(a) movements of people in and out of Zambia;
(b) restrict movement of people within the country;
(c) the rights of the employees and employers in various industries;
(d) the provision of essential services;
(e) the protection of businesses during this period; and
(f) the duties and responsibilities of the financial institutions and the Zambia Revenue Authority during this period.
The piecemeal announcement of measures by your Government to address the situation does not help. Comprehensive regulations are required with regard to all aspects of our lives. Even in the case of public emergency people need clarity from the law as contained in the regulations to plan their lives. The regulations can be developed in consultation with key stakeholders. In the interest of time some of the regulations promulgated pursuant to the provisions of the Emergency Powers Act and the Preservation of Public Security Act, in the past, can be adapted to the current situation.
I know that the mention of the declaration of the state of emergency evokes bad memories of opposition political leaders being detained without trial. These fears can be allayed by limiting the purpose of the regulations to containing the corona virus and its effects. The emergency powers were conceived for such situations. The rights and freedoms guaranteed by the Constitution are meaningful only if the very existence of the country and its people are assured.
“THIS IS WORSE THAN BURNING MARKETS”
When asked why, as a human right’s lawyer, he was asking people to surrender their rights, Sangwa said Coronavirus was worse than the burning down of market that necessitated the declaration of a threatened State of public emergency in 2017.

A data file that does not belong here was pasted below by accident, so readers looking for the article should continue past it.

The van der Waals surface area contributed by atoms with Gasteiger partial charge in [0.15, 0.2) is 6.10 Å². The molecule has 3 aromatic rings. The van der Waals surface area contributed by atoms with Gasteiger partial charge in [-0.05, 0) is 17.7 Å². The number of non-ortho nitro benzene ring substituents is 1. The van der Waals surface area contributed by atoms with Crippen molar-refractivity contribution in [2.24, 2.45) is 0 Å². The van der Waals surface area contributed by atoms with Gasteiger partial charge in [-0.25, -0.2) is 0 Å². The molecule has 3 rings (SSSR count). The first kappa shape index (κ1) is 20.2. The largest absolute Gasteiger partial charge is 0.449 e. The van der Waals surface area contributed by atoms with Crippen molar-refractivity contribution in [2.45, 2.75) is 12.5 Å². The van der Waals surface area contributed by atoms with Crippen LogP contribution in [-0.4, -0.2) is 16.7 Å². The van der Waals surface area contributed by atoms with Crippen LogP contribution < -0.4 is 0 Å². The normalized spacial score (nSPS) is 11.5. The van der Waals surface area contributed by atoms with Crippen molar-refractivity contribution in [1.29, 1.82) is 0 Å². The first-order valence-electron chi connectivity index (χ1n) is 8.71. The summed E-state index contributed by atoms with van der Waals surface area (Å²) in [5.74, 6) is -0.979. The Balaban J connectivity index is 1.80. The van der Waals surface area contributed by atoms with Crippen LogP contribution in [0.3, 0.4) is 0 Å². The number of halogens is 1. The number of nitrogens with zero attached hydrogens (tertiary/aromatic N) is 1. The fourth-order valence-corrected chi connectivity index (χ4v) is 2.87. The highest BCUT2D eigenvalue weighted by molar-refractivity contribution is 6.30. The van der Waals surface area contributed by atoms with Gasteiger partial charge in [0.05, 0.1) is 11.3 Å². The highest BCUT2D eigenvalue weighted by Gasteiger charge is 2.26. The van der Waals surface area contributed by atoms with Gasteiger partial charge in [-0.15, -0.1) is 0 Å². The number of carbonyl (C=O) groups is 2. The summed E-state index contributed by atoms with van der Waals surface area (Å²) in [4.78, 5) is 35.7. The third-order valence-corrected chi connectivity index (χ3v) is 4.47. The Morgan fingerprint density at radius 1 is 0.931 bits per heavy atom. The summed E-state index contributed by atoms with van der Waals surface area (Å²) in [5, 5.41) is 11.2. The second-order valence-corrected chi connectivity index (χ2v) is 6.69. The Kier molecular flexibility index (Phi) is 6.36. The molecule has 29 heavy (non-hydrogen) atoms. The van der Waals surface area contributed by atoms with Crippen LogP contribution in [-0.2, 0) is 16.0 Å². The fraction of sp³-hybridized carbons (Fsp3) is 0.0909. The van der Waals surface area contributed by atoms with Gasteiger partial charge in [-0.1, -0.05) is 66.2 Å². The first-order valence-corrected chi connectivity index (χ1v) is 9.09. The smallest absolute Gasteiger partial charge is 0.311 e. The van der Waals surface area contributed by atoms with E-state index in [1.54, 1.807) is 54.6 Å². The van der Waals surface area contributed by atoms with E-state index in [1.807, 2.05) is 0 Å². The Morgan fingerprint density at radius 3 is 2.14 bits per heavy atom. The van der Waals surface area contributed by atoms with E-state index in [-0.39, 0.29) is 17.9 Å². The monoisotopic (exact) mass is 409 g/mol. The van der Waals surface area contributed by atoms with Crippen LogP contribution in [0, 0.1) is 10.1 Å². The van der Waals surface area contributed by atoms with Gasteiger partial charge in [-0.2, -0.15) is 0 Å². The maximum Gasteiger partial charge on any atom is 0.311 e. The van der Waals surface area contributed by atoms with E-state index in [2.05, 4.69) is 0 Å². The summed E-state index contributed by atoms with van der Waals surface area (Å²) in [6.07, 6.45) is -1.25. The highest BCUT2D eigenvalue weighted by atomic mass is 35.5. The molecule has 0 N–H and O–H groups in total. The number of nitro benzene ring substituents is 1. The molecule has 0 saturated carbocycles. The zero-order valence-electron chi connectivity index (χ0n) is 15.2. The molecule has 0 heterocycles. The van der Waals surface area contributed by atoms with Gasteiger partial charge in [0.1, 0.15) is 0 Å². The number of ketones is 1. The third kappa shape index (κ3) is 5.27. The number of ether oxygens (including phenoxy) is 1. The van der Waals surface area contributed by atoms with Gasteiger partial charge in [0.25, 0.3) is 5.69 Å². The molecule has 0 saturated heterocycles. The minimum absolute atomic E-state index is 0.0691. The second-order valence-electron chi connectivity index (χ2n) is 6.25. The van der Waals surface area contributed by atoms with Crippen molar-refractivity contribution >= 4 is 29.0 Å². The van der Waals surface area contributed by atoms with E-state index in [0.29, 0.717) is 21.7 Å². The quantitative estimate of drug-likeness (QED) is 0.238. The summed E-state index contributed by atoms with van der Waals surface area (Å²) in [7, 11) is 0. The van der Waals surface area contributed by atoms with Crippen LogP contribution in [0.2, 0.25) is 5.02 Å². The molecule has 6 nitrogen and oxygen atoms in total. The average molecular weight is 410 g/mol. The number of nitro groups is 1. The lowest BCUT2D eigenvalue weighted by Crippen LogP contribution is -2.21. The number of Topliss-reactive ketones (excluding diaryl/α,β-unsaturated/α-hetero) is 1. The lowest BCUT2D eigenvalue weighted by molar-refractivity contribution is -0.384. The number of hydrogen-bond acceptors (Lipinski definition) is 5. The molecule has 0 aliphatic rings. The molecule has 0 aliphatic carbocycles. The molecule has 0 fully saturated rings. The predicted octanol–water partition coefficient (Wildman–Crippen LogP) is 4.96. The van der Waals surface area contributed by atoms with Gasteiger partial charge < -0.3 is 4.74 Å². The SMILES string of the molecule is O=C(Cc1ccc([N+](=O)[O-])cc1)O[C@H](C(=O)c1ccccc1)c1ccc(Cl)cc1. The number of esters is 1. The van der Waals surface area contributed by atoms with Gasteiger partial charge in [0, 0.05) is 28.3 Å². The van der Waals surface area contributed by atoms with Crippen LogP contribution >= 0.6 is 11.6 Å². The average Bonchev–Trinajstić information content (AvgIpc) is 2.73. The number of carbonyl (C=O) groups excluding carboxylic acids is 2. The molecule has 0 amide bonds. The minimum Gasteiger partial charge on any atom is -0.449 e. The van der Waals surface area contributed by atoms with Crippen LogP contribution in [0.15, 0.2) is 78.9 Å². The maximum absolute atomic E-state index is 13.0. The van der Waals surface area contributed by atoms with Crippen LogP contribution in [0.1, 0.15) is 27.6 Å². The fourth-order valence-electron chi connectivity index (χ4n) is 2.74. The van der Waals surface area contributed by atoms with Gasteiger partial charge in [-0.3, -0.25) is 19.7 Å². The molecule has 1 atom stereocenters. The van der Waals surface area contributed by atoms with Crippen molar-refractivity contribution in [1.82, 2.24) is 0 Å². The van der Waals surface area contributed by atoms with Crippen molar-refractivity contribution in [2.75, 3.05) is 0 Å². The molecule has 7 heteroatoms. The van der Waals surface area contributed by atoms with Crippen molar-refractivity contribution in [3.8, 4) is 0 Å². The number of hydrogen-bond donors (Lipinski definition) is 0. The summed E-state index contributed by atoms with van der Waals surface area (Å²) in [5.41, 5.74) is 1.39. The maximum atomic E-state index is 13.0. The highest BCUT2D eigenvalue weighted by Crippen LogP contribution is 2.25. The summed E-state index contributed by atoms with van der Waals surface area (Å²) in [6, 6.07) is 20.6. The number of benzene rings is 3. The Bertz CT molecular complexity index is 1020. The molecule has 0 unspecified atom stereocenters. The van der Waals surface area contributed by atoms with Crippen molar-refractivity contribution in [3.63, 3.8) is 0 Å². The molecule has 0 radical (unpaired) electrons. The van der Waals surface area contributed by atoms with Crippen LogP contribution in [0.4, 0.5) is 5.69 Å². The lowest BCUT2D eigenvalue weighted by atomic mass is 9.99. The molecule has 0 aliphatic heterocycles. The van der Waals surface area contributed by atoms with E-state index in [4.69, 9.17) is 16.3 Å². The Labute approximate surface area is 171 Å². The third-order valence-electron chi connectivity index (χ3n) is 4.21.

“I know it is a very controversial thing for a Human Rights lawyer to call for a State of Emergency but if this situation is not addressed, people will die. Which is a worse situation, markets burning or Coronavirus? So if you can declare a state of emergency because of the markets burning, why don’t you declare a state of emergency for Coronavirus? Right now, you cannot impose a curfew, you cannot control people’s movements. All these things that they are saying, they are all illegal.”
When reminded that the government had already signed a Statutory Instrument to guide conduct during the period of the Coronavirus outbreak, State Counsel Sangwa said it was not enough.
“It is not enough, have you seen the SI prohibiting church meetings and bars? But in any case, what is the point of doing all those things? Let us do what China: did close all these things. The problem is that you have no medical facilities that can contain the situation at hand. Secondly, what you need is a total lockdown in the country and that can be done within the framework of the law. This is an emergency situation so you need a legal framework for that…because I know what law they are talking about, they are talking about the Public Health Act, now that Act has limitations in terms of what you can do. For example, you can’t impose a curfew in any way under that. You can’t restrict people’s movements,” Sangwa explained.
He said it was not true that a lockdown would put Zambia in a much more vulnerable position economically.
“When you issue those regulations, you can provide exemptions. You only leave the vital services to continue. You can lock down the borders to human movement and leave the flow of goods. The very existence of the country is under threat. Nobody will tell you how this virus will move, we are learning every day. We are learning new things. “For example, when it started, most people believed that you can only transmit it when you show symptoms, [but] now we are told even when you are not showing symptoms, you would actually be transmitting [the virus]. It is therefore necessary to take extreme measures. You cannot have liberty and so forth in this state of complete chaos when people start dying like in Italy. Look at how many people are dying in Italy! Everyday, 800 people are dying and I don’t think we bury that many people in Zambia,” said Sangwa.